A CHURCH on the outskirts of Bristol can honour one of the Bletchley Park code-breakers after a consistory-court ruling has approved a blue plaque.
The Consistory Court of Bristol diocese granted a faculty for a blue plaque to be attached to the exterior of a listed church, to remember the late Gordon Welchman (1906-85), the son of a former vicar, who grew up in the rectory and became a member of the team whose wartime work at Bletchley Park was key to the breaking of the Enigma code.
The proposed blue plaque at St Mary’s, Fishponds, in the diocese of Bristol, has been funded by the Bristol Civic Society. Mr Welchman was the son of the Revd William Welchman, who was Vicar of St Mary’s when Gordon was born. From 1927 to 1937, he served as Archdeacon of Bristol.
Gordon’s “prodigious mathematical ability” won him scholarships to Marlborough College, and from there to Cambridge. He taught mathematics at Cambridge, and was Dean of Sidney Sussex College when he was asked by the wartime government to form a team at Bletchley Park.
He worked in Ultra Intelligence with Alan Turing on the machine that broke the Enigma code. After it had been broken, Welchman continued to work as part of the “Hut Six Team”, and found ways to speed up the performance of the machine and make it more effective.
He was also instrumental in the development and management of the entire Bletchley Park code-breaking operation, which is regarded as having shortened the Second World War.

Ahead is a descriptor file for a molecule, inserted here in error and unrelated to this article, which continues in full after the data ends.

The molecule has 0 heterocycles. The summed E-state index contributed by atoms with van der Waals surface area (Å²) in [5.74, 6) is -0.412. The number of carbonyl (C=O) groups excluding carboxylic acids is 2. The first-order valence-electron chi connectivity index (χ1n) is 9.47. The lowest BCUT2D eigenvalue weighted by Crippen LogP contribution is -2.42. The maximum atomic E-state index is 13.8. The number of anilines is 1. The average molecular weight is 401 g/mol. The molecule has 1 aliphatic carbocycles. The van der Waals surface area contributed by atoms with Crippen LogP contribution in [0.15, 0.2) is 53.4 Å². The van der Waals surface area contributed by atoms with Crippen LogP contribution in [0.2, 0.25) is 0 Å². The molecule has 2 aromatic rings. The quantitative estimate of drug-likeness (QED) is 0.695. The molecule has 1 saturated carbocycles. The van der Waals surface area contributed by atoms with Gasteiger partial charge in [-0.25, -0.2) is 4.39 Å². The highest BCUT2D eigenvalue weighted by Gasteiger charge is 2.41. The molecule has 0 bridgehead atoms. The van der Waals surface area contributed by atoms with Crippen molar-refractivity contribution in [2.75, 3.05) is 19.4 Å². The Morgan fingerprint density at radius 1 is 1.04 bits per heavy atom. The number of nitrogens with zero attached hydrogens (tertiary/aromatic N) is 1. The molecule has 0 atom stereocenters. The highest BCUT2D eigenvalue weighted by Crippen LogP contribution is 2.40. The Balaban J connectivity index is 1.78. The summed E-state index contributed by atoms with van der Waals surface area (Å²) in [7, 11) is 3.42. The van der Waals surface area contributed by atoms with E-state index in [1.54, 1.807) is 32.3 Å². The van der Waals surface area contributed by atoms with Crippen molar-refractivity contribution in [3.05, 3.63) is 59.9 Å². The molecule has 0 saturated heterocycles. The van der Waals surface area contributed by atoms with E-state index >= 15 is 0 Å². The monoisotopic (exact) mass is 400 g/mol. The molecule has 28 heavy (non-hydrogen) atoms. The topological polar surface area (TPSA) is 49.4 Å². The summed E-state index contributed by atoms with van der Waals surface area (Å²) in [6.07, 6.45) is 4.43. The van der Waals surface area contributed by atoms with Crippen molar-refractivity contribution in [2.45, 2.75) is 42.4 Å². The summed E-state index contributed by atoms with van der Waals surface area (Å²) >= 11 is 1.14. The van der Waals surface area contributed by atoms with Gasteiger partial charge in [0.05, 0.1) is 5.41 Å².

After the war, he moved to America and worked at the Massachusetts Institute of Technology. He continued to work in intelligence, making significant contributions to mathematical and computer science. His work on intelligence networking was a precursor to the development of the internet.
Welchman was born in Fishponds, and was baptised at St Mary’s, in the font that is in the church today. The original rectory where he was brought up, which would have been the usual place for a blue plaque, has been demolished.
The Chancellor, the Revd and Worshipful Justin Gau, expressed concern about the possible setting of a precedent in granting a faculty for a blue plaque to be attached outside a church. The statement of significance and need in the petition for the faculty said that the telling of Welchman’s story was “a way to engage and inspire students in maths, IT and other STEM subjects”. The plaque “had the potential to spark the development of further community-based projects involving local children through their schools”, it said.
The PCC emphasised the “missional potential” of a plaque nationally and internationally, and also with schools in the area.
The Chancellor concluded that, in “the unique circumstances” of this case, he was prepared to grant the faculty for the blue plaque. He was satisfied that it would not set a precedent, it was capable of being significantly helpful in the mission of the Church, it would cause no damage to the church building, and it was capable of being easily removed.
The plaque describes Welchman as a “key contributor to World War II British codebreaking at Bletchley Park and abroad”, and a “computer science pioneer and inventor”.